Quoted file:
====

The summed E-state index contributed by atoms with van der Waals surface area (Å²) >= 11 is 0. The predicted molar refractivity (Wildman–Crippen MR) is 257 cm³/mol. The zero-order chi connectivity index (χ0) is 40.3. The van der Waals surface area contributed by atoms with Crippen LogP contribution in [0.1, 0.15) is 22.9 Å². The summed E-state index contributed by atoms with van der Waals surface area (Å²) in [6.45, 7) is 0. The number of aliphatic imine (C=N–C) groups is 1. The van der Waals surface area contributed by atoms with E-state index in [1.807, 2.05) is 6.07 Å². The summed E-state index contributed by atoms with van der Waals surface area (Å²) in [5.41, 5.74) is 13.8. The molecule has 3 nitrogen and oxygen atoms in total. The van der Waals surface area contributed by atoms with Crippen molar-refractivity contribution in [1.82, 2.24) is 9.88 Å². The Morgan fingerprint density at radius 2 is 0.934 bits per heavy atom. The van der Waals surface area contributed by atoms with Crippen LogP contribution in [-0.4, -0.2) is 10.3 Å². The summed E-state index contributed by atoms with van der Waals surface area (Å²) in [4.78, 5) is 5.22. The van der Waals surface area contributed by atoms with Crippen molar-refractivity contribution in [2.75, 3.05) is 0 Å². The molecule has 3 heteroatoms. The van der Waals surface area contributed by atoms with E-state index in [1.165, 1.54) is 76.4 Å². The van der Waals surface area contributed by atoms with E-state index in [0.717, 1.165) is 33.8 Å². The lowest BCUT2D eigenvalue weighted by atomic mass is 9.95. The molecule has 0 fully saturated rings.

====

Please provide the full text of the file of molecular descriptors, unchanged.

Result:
The summed E-state index contributed by atoms with van der Waals surface area (Å²) >= 11 is 0. The predicted molar refractivity (Wildman–Crippen MR) is 257 cm³/mol. The zero-order chi connectivity index (χ0) is 40.3. The van der Waals surface area contributed by atoms with Crippen LogP contribution in [0.1, 0.15) is 22.9 Å². The summed E-state index contributed by atoms with van der Waals surface area (Å²) in [6.45, 7) is 0. The number of aliphatic imine (C=N–C) groups is 1. The van der Waals surface area contributed by atoms with E-state index in [1.807, 2.05) is 6.07 Å². The summed E-state index contributed by atoms with van der Waals surface area (Å²) in [5.41, 5.74) is 13.8. The molecule has 3 nitrogen and oxygen atoms in total. The van der Waals surface area contributed by atoms with Crippen molar-refractivity contribution in [1.82, 2.24) is 9.88 Å². The Morgan fingerprint density at radius 2 is 0.934 bits per heavy atom. The van der Waals surface area contributed by atoms with Crippen LogP contribution in [-0.4, -0.2) is 10.3 Å². The summed E-state index contributed by atoms with van der Waals surface area (Å²) in [4.78, 5) is 5.22. The van der Waals surface area contributed by atoms with Crippen molar-refractivity contribution in [2.75, 3.05) is 0 Å². The molecule has 3 heteroatoms. The van der Waals surface area contributed by atoms with E-state index in [1.165, 1.54) is 76.4 Å². The van der Waals surface area contributed by atoms with E-state index in [0.717, 1.165) is 33.8 Å². The lowest BCUT2D eigenvalue weighted by atomic mass is 9.95. The molecule has 0 fully saturated rings.